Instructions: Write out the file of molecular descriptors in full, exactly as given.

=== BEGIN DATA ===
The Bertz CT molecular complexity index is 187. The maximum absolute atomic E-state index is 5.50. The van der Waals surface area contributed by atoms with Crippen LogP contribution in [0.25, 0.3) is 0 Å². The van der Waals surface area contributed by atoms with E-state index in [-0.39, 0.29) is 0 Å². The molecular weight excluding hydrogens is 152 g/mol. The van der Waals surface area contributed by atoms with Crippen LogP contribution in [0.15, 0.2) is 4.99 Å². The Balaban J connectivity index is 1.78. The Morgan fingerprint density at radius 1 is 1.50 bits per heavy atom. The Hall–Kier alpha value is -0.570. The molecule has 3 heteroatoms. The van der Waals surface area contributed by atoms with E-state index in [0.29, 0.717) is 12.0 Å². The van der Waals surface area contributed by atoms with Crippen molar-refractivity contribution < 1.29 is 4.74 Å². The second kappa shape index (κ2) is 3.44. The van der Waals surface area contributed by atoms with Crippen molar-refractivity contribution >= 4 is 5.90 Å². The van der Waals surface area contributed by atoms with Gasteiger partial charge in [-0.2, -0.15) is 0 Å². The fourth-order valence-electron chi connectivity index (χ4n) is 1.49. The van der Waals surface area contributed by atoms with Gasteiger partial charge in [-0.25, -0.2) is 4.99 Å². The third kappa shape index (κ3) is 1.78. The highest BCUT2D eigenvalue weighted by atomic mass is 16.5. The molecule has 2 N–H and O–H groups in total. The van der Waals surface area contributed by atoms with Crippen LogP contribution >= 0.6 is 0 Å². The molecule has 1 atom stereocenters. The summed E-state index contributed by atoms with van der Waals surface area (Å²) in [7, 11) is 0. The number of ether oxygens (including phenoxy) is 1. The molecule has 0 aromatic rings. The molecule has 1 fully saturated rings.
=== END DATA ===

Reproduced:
The Bertz CT molecular complexity index is 187. The maximum absolute atomic E-state index is 5.50. The van der Waals surface area contributed by atoms with Crippen LogP contribution in [0.25, 0.3) is 0 Å². The van der Waals surface area contributed by atoms with E-state index in [-0.39, 0.29) is 0 Å². The molecular weight excluding hydrogens is 152 g/mol. The van der Waals surface area contributed by atoms with Crippen LogP contribution in [0.15, 0.2) is 4.99 Å². The Balaban J connectivity index is 1.78. The Morgan fingerprint density at radius 1 is 1.50 bits per heavy atom. The Hall–Kier alpha value is -0.570. The molecule has 3 heteroatoms. The van der Waals surface area contributed by atoms with E-state index in [0.29, 0.717) is 12.0 Å². The van der Waals surface area contributed by atoms with Crippen molar-refractivity contribution < 1.29 is 4.74 Å². The second kappa shape index (κ2) is 3.44. The van der Waals surface area contributed by atoms with Crippen molar-refractivity contribution >= 4 is 5.90 Å². The van der Waals surface area contributed by atoms with Gasteiger partial charge in [-0.2, -0.15) is 0 Å². The fourth-order valence-electron chi connectivity index (χ4n) is 1.49. The van der Waals surface area contributed by atoms with Gasteiger partial charge in [-0.25, -0.2) is 4.99 Å². The third kappa shape index (κ3) is 1.78. The highest BCUT2D eigenvalue weighted by atomic mass is 16.5. The molecule has 2 N–H and O–H groups in total. The van der Waals surface area contributed by atoms with Crippen LogP contribution >= 0.6 is 0 Å². The molecule has 1 atom stereocenters. The summed E-state index contributed by atoms with van der Waals surface area (Å²) in [7, 11) is 0. The number of ether oxygens (including phenoxy) is 1. The molecule has 0 aromatic rings. The molecule has 1 fully saturated rings.